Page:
Location: ANU Chaplaincy
Time: 10:30 am
The plan is to listen to Alain de Botton’s talk (‘Religion for Atheists – Atheism 2.0′; 19 min) at:
The talk is pretty much complete in itself. I have downloaded an audio version that we can play at the meeting. This may be a good ‘test the water’ exercise, for deciding whether we want to go further and look at the book, or others of Botton’s TED talks.
Botton’s talk raises interesting and I think important issues, some of which feature in the Holloway review at http://www.literaryreview.co.uk/holloway_02_12.php. Questions that occur to me, interspersed between quotes from Botton, are:
A) Botton’s starting premise is “Of course there is no God?” In fact, Botton’s comments have relevance for all who reject dogmatic aspects of religion, whether or not they accept the label “atheist”. There is here, maybe, a discussion for another time.
B) Botton suggests that religion has much to offer:
- “Where are we going to find voices of consolation, morality, guidance?” Where, indeed?
- Is is true that current education is not about how to live? Is it true that “we are only just holding is together?”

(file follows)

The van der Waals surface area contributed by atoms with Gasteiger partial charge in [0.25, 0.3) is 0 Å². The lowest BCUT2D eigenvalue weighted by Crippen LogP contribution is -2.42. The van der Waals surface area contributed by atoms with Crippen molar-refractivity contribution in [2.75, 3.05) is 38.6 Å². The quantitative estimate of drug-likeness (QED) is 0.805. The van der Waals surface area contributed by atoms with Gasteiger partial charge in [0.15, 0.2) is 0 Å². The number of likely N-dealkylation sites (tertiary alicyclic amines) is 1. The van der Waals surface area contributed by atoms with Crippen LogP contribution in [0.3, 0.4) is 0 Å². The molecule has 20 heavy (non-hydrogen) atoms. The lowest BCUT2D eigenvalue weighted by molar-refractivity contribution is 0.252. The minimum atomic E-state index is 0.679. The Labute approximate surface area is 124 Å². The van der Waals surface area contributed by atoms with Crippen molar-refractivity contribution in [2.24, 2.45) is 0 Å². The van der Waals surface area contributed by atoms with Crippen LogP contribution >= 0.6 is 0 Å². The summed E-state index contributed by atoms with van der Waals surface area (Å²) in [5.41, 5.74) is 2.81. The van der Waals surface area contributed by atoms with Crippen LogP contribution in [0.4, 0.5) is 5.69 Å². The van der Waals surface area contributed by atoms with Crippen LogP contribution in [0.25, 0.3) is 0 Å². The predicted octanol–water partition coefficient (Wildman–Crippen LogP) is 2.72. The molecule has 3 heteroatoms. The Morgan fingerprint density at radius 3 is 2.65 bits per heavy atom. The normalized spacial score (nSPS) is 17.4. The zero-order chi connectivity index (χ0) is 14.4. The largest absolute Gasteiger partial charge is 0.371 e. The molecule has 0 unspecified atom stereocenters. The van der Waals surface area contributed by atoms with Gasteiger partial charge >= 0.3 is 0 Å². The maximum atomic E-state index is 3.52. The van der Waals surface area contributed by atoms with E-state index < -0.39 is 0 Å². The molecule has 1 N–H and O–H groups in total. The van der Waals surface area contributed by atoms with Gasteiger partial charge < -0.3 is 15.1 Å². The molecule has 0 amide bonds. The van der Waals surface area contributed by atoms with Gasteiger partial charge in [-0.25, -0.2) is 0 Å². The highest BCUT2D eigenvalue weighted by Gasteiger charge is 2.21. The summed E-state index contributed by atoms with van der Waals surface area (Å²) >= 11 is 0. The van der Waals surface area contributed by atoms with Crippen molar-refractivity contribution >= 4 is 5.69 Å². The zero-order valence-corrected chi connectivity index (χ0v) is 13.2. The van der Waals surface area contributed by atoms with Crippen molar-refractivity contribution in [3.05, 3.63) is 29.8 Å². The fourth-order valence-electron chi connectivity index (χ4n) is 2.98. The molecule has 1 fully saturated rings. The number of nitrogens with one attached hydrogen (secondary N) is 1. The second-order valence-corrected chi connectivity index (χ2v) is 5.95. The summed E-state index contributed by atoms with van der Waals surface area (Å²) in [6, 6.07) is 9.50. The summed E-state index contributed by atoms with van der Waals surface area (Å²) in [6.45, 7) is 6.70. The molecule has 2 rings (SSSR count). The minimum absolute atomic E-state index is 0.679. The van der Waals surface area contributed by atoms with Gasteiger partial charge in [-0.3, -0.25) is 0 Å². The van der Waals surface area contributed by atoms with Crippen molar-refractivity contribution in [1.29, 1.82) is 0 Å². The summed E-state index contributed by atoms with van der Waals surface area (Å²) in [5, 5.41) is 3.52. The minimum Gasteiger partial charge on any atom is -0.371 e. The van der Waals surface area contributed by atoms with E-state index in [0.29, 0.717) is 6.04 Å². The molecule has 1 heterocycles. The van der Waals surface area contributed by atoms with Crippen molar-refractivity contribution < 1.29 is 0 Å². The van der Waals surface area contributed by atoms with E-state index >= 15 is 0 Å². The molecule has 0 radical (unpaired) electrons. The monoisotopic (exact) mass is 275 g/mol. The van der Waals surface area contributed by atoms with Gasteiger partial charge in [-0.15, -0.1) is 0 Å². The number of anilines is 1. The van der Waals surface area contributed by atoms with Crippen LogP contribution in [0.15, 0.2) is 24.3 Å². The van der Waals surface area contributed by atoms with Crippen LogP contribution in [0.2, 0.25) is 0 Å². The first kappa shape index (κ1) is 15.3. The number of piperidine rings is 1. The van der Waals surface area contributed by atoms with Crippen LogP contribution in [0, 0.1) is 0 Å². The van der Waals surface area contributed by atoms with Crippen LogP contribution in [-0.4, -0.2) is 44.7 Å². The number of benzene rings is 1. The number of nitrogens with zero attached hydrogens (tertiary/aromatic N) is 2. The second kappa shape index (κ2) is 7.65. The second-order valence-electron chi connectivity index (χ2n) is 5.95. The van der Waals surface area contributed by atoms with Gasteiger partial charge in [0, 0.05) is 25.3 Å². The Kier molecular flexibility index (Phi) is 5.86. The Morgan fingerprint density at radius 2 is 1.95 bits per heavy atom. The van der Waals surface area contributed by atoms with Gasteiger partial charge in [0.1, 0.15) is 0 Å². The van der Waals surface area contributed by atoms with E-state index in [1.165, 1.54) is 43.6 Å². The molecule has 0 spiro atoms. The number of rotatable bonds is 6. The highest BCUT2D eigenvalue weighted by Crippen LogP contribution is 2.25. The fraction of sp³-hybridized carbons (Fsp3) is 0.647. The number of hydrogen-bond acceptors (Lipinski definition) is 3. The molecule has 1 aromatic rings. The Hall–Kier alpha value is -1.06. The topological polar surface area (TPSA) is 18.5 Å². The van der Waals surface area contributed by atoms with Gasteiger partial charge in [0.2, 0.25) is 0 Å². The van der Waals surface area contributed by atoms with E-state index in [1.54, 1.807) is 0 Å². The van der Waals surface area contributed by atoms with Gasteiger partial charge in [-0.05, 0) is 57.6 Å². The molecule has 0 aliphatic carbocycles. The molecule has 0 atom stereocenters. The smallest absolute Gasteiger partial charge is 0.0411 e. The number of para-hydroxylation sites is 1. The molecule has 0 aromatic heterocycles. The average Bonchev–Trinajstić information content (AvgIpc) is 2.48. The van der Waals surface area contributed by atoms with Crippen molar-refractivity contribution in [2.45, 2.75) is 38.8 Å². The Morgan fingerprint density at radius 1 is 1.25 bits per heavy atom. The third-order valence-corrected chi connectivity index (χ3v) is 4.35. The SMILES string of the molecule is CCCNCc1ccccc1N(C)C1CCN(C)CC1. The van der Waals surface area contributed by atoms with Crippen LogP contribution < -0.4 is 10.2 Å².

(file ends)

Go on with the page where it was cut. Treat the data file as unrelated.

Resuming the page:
- How do you respond to the comments about Wesley? Do we need to get back to sermons?
- What can we learn from religions as cultures of repetition? What are the uses and abuses of repetition?
- “We need to synchronise encounters”. What are the encounters that, as UUs, we think really important?
- What ideas can we usefully take on board from the Pentecostal churches of the US South?
- “Bodily actions back up important ideas?” What ideas might it be useful to back up in this way? What actions?
- Bad ideas are: ‘Art is for art’s sake.’ ’Art should not explain itself.’ ’For religion, art is telling you what you should love/hate.’ ’Art should be didactic.’ Do you agree?
- “If you are involved in anything communal, look at what religions do.” What are the positive lessons for communal action?
There is too much here for one session. I suggest that we focus on 1, 2, 3 and if time permits 8. It is open to the meeting to make a different choice.
C) Botton argues that there is room for something bigger than ourselves in Atheism 2.0, for ‘spiritual moments’. What does he have in mind?
Botton’s conclusion: “Religion should not be abandoned to the [traditionally?] religious alone.”